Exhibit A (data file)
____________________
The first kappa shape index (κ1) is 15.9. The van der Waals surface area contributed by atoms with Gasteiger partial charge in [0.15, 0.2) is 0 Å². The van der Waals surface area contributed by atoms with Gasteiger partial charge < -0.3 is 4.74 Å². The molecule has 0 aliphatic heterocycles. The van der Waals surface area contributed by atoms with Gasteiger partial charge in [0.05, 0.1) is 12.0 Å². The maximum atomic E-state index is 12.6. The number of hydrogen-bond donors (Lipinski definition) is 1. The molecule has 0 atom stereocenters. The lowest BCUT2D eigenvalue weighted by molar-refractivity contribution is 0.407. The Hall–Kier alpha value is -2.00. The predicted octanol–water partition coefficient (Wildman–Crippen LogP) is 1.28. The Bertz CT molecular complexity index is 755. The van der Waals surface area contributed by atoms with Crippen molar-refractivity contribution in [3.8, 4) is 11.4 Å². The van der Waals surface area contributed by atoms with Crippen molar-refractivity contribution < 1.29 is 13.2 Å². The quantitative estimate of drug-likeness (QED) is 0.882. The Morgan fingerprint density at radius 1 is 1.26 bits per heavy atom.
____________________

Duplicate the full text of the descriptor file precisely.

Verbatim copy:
The first kappa shape index (κ1) is 15.9. The van der Waals surface area contributed by atoms with Gasteiger partial charge in [0.15, 0.2) is 0 Å². The van der Waals surface area contributed by atoms with Gasteiger partial charge < -0.3 is 4.74 Å². The molecule has 0 aliphatic heterocycles. The van der Waals surface area contributed by atoms with Gasteiger partial charge in [0.05, 0.1) is 12.0 Å². The maximum atomic E-state index is 12.6. The number of hydrogen-bond donors (Lipinski definition) is 1. The molecule has 0 atom stereocenters. The lowest BCUT2D eigenvalue weighted by molar-refractivity contribution is 0.407. The Hall–Kier alpha value is -2.00. The predicted octanol–water partition coefficient (Wildman–Crippen LogP) is 1.28. The Bertz CT molecular complexity index is 755. The van der Waals surface area contributed by atoms with Crippen molar-refractivity contribution in [3.8, 4) is 11.4 Å². The van der Waals surface area contributed by atoms with Crippen molar-refractivity contribution < 1.29 is 13.2 Å². The quantitative estimate of drug-likeness (QED) is 0.882. The Morgan fingerprint density at radius 1 is 1.26 bits per heavy atom.